The Benefits of Applying Narrative and Storytelling to Content Marketing

Companies that are experts at content marketing really stand out for their memorable content and strong brand identity. When companies consistently generate great material, they gain loyal followers who remember the brand and want to contribute to its growth. The content strategy success of these companies is something every new company wants to emulate, but how do we go about doing that, and why is it so easy to fall short?

All too often, we fall short because we are not telling stories. They tell their story in a way that is engaging and caters to what their audience actually wants to listen to. Telling good stories and crafting a good narrative in content marketing can be accomplished through empathy mapping: considering what the audience thinks, sees, hears, and says. As we come to better understand our audience, we will be able to get them on board with our narrative and provide valuable content.

The Human Narrative

Throughout time, information has been handed down as stories. They frame the way we view the world and provide a foundation for the human physiological structure. Our experiences, whether they are societal, interpersonal, or personal, are shared through stories throughout our lives and begin when we are very young. Children quickly learn the skill of conveying the world around them (whether true or false) to others through the stories they tell.

Sadie F. Dingfelder of the American Psychology Association writes, “We don’t just tell stories, stories tell us.” Stories are so vital to the way humans think, that psychology has dedicated a branch of study to understand the “personal narrative” and to help rewrite it.

Applying Storytelling to Content Marketing

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Our strong affinity for a good narrative structure draws us inescapably in. When we are able to identify with truly impeccable storytelling, we are excited by it (or frustrated when the resolution is incomplete). Good stories are the lifeblood of our society, at work, in social interactions, through entertainment—we seek good stories everywhere we look and praise them when we find them.

The film industry is an excellent example of storytelling at its finest. In 2016 alone, Americans spent over $10 billion on movie tickets and $18 billion on in-home streaming services, home videos, and rentals. Books that tell good stories are also in high-demand, proven by the sale of more than 400 million copies of the Harry Potter series. If these examples show anything, it’s that people love stories and will pay for good ones.

As content creators, we have the unique ability and responsibility to create good stories through empathy mapping. Such an integral part of human thought should not be discredited when it comes to creating ideas and content that resonates with our audience. Audiences are hungry for good content and we need to take a good look and make sure we’re giving them what they want.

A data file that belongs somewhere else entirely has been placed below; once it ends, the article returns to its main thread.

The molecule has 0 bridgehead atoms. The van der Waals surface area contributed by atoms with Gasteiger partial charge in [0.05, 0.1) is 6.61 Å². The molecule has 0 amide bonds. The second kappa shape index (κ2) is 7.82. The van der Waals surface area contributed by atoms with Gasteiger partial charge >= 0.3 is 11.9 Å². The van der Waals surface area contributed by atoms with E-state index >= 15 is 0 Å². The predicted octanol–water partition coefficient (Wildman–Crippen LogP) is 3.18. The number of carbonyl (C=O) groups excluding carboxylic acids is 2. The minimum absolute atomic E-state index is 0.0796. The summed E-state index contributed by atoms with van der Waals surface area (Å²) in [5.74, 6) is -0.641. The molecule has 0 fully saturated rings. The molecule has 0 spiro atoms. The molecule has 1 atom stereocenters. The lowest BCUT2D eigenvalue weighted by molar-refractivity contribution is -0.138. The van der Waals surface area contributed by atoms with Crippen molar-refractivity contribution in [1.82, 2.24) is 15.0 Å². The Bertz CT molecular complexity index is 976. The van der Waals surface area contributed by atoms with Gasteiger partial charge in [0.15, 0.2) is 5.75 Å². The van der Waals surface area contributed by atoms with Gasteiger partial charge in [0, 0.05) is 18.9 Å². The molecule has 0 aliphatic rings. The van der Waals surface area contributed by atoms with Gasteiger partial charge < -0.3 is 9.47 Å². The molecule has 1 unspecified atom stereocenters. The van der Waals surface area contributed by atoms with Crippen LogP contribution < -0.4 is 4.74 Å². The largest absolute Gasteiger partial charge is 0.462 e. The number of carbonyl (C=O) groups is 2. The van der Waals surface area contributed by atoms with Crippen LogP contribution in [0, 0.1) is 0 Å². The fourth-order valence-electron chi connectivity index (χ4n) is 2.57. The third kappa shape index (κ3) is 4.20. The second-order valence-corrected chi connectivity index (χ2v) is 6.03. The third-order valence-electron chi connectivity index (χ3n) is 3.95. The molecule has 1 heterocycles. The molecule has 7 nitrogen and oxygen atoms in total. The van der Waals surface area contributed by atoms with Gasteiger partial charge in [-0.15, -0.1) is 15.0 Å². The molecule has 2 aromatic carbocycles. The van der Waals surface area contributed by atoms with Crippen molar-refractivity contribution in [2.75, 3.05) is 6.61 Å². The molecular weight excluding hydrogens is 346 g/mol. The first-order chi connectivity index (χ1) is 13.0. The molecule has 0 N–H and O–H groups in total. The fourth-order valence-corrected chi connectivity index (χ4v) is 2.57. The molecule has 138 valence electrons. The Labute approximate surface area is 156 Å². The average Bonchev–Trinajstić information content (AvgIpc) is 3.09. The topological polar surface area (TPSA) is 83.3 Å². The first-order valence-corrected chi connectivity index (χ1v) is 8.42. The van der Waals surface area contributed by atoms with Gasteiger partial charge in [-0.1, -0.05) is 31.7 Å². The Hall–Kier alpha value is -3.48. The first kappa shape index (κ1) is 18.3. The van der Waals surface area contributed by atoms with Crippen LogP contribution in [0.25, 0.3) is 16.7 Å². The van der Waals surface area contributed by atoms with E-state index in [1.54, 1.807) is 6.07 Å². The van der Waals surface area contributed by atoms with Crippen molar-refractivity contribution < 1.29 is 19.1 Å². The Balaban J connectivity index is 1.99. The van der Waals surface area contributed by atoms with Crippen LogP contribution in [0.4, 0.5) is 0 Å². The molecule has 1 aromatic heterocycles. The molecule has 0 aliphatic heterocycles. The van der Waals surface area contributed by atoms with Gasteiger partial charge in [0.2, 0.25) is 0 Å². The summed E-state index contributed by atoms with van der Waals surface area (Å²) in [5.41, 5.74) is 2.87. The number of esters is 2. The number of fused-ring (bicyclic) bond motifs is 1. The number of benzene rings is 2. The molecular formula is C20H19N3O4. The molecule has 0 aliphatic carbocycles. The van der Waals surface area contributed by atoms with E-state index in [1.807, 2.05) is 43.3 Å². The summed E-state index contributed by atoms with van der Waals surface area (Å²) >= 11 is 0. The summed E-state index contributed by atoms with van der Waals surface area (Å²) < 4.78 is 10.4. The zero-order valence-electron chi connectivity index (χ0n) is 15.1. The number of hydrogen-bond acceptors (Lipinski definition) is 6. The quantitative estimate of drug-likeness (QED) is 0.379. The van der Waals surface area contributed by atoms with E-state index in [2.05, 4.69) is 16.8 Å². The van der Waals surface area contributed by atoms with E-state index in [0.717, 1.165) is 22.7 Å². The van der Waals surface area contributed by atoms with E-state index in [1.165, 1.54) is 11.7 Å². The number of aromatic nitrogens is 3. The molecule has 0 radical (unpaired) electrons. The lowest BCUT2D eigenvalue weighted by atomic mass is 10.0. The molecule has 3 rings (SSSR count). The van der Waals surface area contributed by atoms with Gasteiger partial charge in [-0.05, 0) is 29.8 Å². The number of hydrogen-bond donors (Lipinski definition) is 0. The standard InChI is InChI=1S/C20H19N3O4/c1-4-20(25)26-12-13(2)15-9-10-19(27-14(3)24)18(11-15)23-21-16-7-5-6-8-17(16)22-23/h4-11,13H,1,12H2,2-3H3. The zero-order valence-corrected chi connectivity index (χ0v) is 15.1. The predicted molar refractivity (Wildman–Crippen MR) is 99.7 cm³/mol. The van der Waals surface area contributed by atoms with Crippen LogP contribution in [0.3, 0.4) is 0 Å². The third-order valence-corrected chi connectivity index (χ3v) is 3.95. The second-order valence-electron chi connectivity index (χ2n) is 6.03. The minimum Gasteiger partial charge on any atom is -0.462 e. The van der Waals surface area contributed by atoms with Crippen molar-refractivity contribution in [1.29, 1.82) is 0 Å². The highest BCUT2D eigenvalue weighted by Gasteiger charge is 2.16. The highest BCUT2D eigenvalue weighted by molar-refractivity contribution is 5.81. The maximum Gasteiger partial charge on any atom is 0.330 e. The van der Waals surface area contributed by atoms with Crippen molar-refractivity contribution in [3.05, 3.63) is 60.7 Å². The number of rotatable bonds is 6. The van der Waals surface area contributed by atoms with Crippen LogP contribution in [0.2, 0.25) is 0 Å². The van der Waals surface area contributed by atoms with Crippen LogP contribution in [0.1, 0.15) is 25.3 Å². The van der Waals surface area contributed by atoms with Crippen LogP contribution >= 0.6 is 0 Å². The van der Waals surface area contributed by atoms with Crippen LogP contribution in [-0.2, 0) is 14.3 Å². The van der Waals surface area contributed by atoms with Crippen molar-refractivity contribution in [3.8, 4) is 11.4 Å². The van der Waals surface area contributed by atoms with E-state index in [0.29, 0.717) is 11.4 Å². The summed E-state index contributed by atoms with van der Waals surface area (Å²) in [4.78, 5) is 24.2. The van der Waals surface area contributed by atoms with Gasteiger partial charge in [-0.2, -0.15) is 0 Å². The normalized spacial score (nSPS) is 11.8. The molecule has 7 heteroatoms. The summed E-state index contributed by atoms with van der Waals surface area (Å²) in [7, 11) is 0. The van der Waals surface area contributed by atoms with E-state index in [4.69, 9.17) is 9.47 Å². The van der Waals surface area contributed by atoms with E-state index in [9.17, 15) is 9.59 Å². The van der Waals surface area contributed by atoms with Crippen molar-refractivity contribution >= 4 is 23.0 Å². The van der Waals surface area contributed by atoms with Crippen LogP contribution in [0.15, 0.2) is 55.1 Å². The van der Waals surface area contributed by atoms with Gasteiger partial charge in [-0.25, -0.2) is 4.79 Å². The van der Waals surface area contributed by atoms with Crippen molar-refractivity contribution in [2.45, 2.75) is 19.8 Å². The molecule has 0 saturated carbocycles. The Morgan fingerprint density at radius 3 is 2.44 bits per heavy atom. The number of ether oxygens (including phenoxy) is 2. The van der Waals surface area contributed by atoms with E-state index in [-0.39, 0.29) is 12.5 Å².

Narrative in Content Marketing

The use of narrative in content writing differs depending on who’s telling the story. Intel and Denny’s both have stories to tell, but they vary widely from the kind of storytelling Disney is doing. Where most of us are creating products to sell and then designing a story around the product, Disney does the opposite. Films like The Avengers or Frozen convey intriguing stories that resonate with their audience and subsequently produce sales. For those of us telling stories around existing products, if there even is a story, it is often a second thought—and it shows.  

The Disney approach to narrative in content marketing is one we could learn more from. While we don’t need to focus on telling stories in the same way as Disney, by centralizing our brand narrative we can better engage customers. And while we might not tell stories about superheroes and princesses, we should be saying more than “here we are; buy our product” to our customer base.

Standing apart from the crowd is the purpose of building a narrative in content marketing. We should strive to differentiate ourselves from our competition and prove that we are better. As Robert Rose put it, “Differentiation is not being incrementally better than our competition. It’s not telling the same story, in a slightly bigger, funnier, or more engaging way. No, that’s candidly a sequel.” We must try a little harder, expand a little more effort, and employ empathy mapping if we want to tell our brand’s unique story.   

Implementing Narratives